-Nerve fibers are scattered throughout the dermis.
Some nerves are motor neurons that carry impulses from the C.N.S. to dermal muscles or glands, causing them to react.
Some nerves are sensory neurons that carry impulses from the receptor to the C.N.S.
-Skin also plays an important role in the production of vitamin D, which is necessary for the development of normal bones and teeth.
Skin cells produce dehydrocholesterol. When this is exposed to ultra violet rays it produces vitamin D. (milk has vitamin D added to it)
-A deficiency in Vit. D may lead to a diseases called rickets.
Bones of legs, ribs, sternum, and vertebrae may be deformed.
Accessory organs of the skin:
1.) Hair Follicles-
Hair is found on all skin surfaces except the palms, soles, nipples, and penis.
-In other places it may not be well developed, but is present.
-Each hair develops from a group of epidermal cells at the base of a tube- like depression, called a hair follicle. The cells near the hair follicle are alive and reproduce. The older cells push upward and become keratinized and die. Hair is composed of dead epidermal cells. A bundle of smooth muscle cells, forming the arrector pili muscle, is attached to each hair follicle.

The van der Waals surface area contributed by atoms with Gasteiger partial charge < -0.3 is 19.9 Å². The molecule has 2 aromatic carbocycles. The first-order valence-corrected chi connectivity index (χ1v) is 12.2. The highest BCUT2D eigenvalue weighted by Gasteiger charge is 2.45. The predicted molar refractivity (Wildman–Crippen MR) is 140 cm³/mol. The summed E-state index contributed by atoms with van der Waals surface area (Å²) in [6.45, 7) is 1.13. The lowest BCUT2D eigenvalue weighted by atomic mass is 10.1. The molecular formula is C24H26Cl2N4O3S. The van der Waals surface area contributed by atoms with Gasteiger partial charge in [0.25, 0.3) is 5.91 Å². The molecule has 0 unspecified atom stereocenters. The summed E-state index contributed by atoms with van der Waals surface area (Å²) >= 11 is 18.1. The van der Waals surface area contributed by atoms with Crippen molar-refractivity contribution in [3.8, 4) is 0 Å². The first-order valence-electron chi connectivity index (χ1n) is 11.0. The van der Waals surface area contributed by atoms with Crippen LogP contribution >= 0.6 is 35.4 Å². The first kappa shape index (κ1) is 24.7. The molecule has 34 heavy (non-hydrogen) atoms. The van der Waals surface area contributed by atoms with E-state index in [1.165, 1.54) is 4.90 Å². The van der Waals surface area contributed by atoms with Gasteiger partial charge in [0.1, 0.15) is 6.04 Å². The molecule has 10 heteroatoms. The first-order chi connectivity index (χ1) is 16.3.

If a person is emotionally upset or very cold, nerve impulses stimulate the arrector pili muscle to contract. This causes goose pimples. In dogs and wild animals the hair will bristle up.
2.) Sebaceous Glands: (holocrine gland)
-usually attached to the hair follicles.
-they produce an oily secretion called sebum. Sebum is a mixture of fatty material, disintegrating cells and cell wastes.
-Sebum helps to keep hair and skin soft, pliable and waterproof.
-It is these sebaceous glands that are responsible for acne.
During hormonal changes, there is an over reaction of the sebaceous glands to produce sebum. The follicles become dilated and plugged resulting in blackheads. If pus-forming bacteria is present then pimples, boils and carbuncle will form.
Nails- Protective coverings on the ends of the fingers.